The International Surrealism Exhibition at the Wildenstein gallery in Paris in early 1938 was the crowning moment for Surrealist activity in the 1930s in the city that had witnessed the movement’s birth. Overseen by Marcel Duchamp, the exhibition was conceived as a total art work in which the conventional space of the gallery was completely disguised. Alongside Salvador Dalí’s Taxi lluvioso (Rainy Taxi) and the 1200 sacks of coal hanging from the roof of the exhibition room, one of the most remarkable installations was a street with sixteen bizarrely dressed mannequins, found in street markets by the artists of the Surrealist group and arranged like a female cohort in the entrance hall. Man Ray contributed one mannequin and also documented the ephemeral mannequin parade, which was taken down at the exhibition’s close. Transformed by Joan Miró into a provocative and disturbing female, wearing a moustache and surrounded by a tangle of wire, this is an example of the “convulsive beauty” of the group.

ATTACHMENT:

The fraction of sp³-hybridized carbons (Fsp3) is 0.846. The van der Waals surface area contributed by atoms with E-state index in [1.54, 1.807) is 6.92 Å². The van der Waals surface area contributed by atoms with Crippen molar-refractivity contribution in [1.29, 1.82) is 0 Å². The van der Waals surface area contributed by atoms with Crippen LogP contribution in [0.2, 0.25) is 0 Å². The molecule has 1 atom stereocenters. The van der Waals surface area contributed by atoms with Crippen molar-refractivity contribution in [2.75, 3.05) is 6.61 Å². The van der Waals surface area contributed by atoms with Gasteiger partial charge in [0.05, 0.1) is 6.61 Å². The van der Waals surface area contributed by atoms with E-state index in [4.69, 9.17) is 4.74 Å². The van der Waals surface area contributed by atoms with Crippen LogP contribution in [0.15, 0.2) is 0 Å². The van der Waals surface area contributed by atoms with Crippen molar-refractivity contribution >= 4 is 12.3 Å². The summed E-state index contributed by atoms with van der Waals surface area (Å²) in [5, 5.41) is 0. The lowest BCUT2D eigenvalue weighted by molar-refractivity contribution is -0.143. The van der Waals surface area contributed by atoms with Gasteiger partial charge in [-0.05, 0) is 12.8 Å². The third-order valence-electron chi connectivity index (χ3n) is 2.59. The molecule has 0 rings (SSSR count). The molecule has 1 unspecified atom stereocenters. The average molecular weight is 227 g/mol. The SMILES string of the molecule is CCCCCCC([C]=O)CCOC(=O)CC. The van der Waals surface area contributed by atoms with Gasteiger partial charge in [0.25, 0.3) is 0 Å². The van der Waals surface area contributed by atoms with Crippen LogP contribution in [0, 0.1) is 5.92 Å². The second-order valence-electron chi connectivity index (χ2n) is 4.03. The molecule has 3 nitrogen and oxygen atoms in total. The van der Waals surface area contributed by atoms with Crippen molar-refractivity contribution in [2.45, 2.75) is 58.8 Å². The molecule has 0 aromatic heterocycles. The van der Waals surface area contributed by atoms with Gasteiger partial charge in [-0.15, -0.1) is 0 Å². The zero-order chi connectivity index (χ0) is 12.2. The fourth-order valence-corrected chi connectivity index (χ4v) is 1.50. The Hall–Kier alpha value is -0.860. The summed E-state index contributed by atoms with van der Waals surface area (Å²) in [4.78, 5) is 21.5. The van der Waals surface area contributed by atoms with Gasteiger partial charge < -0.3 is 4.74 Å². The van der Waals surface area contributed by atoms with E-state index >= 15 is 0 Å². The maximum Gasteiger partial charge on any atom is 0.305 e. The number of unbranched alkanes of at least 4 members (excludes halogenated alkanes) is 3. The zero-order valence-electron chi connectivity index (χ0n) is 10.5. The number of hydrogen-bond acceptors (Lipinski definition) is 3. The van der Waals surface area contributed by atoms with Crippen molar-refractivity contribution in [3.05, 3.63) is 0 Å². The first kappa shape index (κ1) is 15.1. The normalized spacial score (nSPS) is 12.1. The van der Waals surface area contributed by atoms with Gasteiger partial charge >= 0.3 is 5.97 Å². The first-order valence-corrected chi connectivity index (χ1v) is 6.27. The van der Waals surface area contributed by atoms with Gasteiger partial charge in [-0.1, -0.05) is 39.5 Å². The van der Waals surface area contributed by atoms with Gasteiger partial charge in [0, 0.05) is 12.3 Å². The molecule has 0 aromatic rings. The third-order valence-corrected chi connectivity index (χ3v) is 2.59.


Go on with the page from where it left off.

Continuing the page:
Almudena Cruz Yábar